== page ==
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Jazz Lingo - Common Jazz Terms

The Jazz Guitar Lessons

Know your standard changes and blow some lines you jazz cat

When I first encountered jazz I was a bit baffled by all the terms being used and had to ask one of my older jazzer mates to sit down an explain some stuff to me - so I thought I'd give you a heads up on the commonly used lingo.

Video Lesson


Playing The Song

A Standard is a song that is commonly used as a basis for improvisation, considered the standard repertiore for a jazz musician. The standards are not clearly defined and most players would have their own set of Standards they like to play and consider 'essential', but it varies from player to player. Many standards were show tunes from musicals between 1930-1950.

Real Book (Fake Book)
Are sheet music books that contain melodies, chords and sometimes lyrics to popular standards. There are several different editions, covered in the previous lesson in this series.

Is what you find in The Real Books, the chart is the sheet music for a song. "Have you got a chart for that?".

The head is the melody of the song, usually played at the beginning and the end of an improvisation performance. You'll hear people say "I'll play the head at the start and you take it at the end after Johnny's taken his solo".

The changes are the chord progressions used in a song. It's a reference to the either or both the changes of chord and changes of key.

Rhythm Changes
Is a specific set of chord changes that were first used in "I Got Rhythm" by George Gershwin and has since been used as the chord progression for many heads including Oleo, Anthropology, Cotton Tail and even Meet The Flinstones!!

A Section
The first part of the melody is often called the A Section. A very common jazz structure (also called form) is AABA, where the initial melody is played twice, then the Bridge (B) is played and then the A Section is played again. The structure is usually used for the solos as well as the head.

Bridge (or B Section)
Is a new set of changes and melody in the song. Some songs don't have a B Section, some will have even more sections (C Section etc). Always worth looking at the form of any standard you learn.


Blow (or blowing)
Is a commonly used term for taking a solo, I guess it comes from trumpet and sax players that have to blow to make a sound, but you'll commonly hear phrases like "these are a nice set of changes to blow over" coming from a piano player.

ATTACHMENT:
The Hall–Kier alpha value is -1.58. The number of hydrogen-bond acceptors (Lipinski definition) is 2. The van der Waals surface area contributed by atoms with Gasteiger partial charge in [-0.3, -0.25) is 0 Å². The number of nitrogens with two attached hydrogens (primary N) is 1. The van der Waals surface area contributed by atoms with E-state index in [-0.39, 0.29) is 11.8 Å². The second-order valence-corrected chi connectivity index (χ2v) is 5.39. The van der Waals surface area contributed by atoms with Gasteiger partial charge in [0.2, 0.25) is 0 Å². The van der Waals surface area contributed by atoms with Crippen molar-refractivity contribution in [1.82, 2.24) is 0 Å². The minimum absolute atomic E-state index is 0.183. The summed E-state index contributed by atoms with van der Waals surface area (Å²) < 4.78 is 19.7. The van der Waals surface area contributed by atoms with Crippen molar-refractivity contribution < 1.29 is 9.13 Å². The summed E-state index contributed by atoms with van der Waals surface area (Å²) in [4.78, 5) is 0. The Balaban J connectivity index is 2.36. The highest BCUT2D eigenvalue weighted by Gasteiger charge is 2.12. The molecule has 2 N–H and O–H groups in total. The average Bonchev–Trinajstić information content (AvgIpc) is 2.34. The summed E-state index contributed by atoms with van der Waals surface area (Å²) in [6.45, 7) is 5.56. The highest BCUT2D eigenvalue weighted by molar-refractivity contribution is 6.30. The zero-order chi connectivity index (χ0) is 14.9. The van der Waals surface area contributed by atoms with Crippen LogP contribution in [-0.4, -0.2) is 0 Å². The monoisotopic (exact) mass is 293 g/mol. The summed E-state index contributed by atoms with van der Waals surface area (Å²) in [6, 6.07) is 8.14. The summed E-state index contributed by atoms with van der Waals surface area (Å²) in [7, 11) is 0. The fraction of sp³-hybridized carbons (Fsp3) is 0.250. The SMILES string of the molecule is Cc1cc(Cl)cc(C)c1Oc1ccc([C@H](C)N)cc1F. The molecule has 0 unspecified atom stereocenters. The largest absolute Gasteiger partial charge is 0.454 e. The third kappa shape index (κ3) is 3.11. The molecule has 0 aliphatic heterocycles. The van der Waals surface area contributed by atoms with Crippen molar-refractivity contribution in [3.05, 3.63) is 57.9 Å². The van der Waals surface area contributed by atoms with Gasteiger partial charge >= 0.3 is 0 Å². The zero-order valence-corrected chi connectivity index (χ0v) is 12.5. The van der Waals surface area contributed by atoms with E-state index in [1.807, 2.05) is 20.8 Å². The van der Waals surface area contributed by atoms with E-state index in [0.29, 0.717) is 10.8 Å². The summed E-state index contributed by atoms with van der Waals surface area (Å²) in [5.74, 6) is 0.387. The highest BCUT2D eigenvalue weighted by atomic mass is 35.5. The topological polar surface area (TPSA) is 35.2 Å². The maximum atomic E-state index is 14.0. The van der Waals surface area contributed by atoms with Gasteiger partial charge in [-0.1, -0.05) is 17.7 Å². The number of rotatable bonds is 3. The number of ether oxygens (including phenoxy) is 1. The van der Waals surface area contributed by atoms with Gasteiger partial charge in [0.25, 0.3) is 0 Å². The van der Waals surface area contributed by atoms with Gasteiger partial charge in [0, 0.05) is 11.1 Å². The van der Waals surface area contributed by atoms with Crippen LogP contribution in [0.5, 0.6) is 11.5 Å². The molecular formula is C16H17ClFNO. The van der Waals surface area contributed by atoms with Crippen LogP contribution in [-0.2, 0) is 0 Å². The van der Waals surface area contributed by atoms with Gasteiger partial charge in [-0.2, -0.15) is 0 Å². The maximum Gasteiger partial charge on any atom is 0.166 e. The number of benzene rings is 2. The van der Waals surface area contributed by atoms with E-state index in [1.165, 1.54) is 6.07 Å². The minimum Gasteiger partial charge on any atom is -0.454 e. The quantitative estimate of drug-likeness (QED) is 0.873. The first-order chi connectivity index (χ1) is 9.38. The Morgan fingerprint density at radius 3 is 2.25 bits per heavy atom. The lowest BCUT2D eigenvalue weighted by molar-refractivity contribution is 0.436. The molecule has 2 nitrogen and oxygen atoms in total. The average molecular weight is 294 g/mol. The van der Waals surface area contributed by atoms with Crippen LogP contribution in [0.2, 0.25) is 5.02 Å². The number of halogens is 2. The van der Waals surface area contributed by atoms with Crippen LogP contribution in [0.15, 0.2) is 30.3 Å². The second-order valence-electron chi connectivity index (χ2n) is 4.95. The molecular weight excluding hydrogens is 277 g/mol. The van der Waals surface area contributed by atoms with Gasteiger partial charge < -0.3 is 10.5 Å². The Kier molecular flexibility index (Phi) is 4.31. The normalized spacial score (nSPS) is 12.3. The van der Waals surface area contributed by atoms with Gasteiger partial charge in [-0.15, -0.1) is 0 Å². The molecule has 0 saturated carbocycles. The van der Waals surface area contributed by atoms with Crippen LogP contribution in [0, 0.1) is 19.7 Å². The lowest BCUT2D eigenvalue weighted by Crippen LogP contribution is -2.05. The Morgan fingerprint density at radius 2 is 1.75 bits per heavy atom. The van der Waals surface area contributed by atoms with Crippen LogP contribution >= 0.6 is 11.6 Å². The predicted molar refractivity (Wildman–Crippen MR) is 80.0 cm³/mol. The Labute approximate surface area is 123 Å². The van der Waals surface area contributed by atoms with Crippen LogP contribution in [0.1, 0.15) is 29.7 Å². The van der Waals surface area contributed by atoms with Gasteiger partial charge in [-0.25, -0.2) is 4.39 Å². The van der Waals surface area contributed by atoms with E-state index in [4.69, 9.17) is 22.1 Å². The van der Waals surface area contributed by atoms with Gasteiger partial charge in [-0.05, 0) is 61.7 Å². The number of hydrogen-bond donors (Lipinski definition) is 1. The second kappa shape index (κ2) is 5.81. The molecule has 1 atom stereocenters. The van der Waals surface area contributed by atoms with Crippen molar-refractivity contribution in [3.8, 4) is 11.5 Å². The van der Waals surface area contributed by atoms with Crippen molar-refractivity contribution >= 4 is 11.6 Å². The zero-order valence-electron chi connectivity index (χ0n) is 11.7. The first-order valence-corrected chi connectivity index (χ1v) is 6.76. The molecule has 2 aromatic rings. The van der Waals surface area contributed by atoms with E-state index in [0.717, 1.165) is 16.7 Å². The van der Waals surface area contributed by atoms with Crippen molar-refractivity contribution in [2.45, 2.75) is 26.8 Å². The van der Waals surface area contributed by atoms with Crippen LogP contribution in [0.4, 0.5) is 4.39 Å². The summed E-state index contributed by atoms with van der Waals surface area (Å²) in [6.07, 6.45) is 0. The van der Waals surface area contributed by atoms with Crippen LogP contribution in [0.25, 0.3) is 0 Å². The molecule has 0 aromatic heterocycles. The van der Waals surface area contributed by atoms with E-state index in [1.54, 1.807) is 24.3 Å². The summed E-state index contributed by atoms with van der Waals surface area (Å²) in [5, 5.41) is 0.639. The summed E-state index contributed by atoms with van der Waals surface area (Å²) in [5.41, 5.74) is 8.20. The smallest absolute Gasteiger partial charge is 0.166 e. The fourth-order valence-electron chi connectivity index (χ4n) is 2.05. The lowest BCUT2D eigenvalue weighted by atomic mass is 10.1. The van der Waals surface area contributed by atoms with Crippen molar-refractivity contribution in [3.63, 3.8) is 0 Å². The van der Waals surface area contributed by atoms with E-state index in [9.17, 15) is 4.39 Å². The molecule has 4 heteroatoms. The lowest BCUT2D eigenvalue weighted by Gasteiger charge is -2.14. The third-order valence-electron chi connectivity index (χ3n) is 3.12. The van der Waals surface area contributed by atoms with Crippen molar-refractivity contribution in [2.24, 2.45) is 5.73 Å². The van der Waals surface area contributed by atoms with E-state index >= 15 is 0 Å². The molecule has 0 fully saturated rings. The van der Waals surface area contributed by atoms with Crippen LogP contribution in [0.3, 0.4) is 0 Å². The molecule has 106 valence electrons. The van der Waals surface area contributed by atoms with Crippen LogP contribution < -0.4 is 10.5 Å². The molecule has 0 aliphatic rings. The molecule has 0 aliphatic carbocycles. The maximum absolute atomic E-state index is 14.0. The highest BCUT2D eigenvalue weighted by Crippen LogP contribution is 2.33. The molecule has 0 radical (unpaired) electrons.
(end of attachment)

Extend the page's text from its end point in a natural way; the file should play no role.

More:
Jazz licks are often called lines, they are uually a bit longer than a standard blues lick, and often follow a set of chord changes rather than a short lick that fits over one chord.

Your chops are your technique, having great chops means you have good technique. Used in all styles but you hear it a lot in jazz.

Outside (or getting out)
Moving outside when you use notes 'outside' the normal harmony to create dissonance that you should probably resolve.

Woodshed (or shedding)
Is locking yourself away and practicing. It's all about practice and if you want to play jazz you will have to lock yourself away for many hours in the shed practicing your chops and your lines!

The Group

Is the combination of musicians in a group, sometimes used like rock musicians would use the word 'band' but jazz musicians are often in many groups at once so the band term doesn't really fit... like "the combo that played last week at the Blue Note was awesome".

In The Pocket
When a band is playing really tight and locked into a great swing groove so you really feel it, it's "in the pocket".

Train Wreck
When someone gets lost or there is disagreement about where the group should be in a song you get a train wreck, different people playing different parts of the song at the same time. Can be pretty scary, I've been involved in a few :) however they are best avoided.

For some reason jazz players I used to hang out with all called other jazz musicians cats. Appeared in a lot of jazz books I've read too but uncertain if it's universally used.







Lesson ID: JA-005